This was originally posted to Hacker News as a comment in a discussion about “microhousing”. The question I was responding to was:
What is NIMBY for microhousing based on?
This is an ongoing argument in Northern Virginia (which is not quite as expensive as SF / Seattle / NYC, but probably only one cost tier below that) over micro-housing, typically in the form of backyard apartments and the subdivision of single-family homes into boarding houses, and the major arguments are basically the same issues that apply to all “just build more housing, stupid” proposals.
Basically, if you suddenly build a lot more housing, you’d start to strain the infrastructure of the community in other ways. That strain is really, really unpleasant to other people who share the infrastructure, and so current residents — who are often already feeling like things are strained and getting worse over time — would rather avoid making things worse. The easiest way to avoid making things worse is just to control the number of residents, and the easiest way to do that is to control the amount of housing: If you don’t live here, you’re probably not using the infrastructure. QED.
In many ways, building more housing is the easiest problem to solve when it comes to urban infrastructure. Providing a heated place out of the rain just isn’t that hard, compared to (say) transportation or schools or figuring out economically sustainable economic balance.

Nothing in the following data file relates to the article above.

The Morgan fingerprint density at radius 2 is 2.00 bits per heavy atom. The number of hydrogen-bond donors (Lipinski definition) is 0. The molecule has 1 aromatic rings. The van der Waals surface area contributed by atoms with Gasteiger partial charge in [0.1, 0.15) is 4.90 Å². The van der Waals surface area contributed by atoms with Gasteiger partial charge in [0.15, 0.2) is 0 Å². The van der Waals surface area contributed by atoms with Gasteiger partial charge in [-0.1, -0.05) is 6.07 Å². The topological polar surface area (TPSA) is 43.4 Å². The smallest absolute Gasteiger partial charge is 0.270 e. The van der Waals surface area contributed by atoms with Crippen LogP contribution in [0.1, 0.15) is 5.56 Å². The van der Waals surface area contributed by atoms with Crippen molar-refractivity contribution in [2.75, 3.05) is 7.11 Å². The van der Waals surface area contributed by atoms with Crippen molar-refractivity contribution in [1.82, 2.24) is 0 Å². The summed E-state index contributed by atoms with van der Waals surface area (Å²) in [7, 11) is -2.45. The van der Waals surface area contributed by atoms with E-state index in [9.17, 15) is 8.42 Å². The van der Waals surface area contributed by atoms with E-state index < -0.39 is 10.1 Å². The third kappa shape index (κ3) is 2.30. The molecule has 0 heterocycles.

Existing residents are probably (and reasonably) suspicious that once a bunch of tiny apartments are air-dropped in, and then a bunch of people move in to fill them up, that there won’t be any solution to any of the knock-on problems that will inevitably result — parking, traffic, school overcrowding, tax-base changes, stress to physical infrastructure like gas/water/sewer/electric systems — until those systems become untenably broken. I mean, I can’t speak to Seattle, but those things are already an increasingly-severe problem today, with the current number of residents, in my area, and people don’t have much faith in government’s ability to fix them; so the idea that the situation will be improved once everyone installs a couple of backyard apartments is ridiculous. (And then there are questions like: how are these backyard apartments going to be taxed? Are people who move in really going to pay more in taxes than they consume in services and infrastructure impact, or is this going to externalize costs via taxes on everyone else? There’s no clear answer to these questions, and people are reluctant to become the test case.)
If you want more housing, you need more infrastructure. If you want more infrastructure, either you need a different funding model or you need better government and more trust in that government. Our government is largely (perceived to be) broken, and public infrastructure is (perceived to be) broken or breaking, and so the unsurprising result is that nobody wants to build more housing and add more strain to a system that’s well beyond its design capacity anyway.
That’s why there’s so much opposition to new housing construction, particularly to ideas that look just at ways to provide more housing without doing anything else. You’re always going to get a lot of opposition to “just build housing” proposals unless they’re part of a compelling plan to actually build a community around that new housing.
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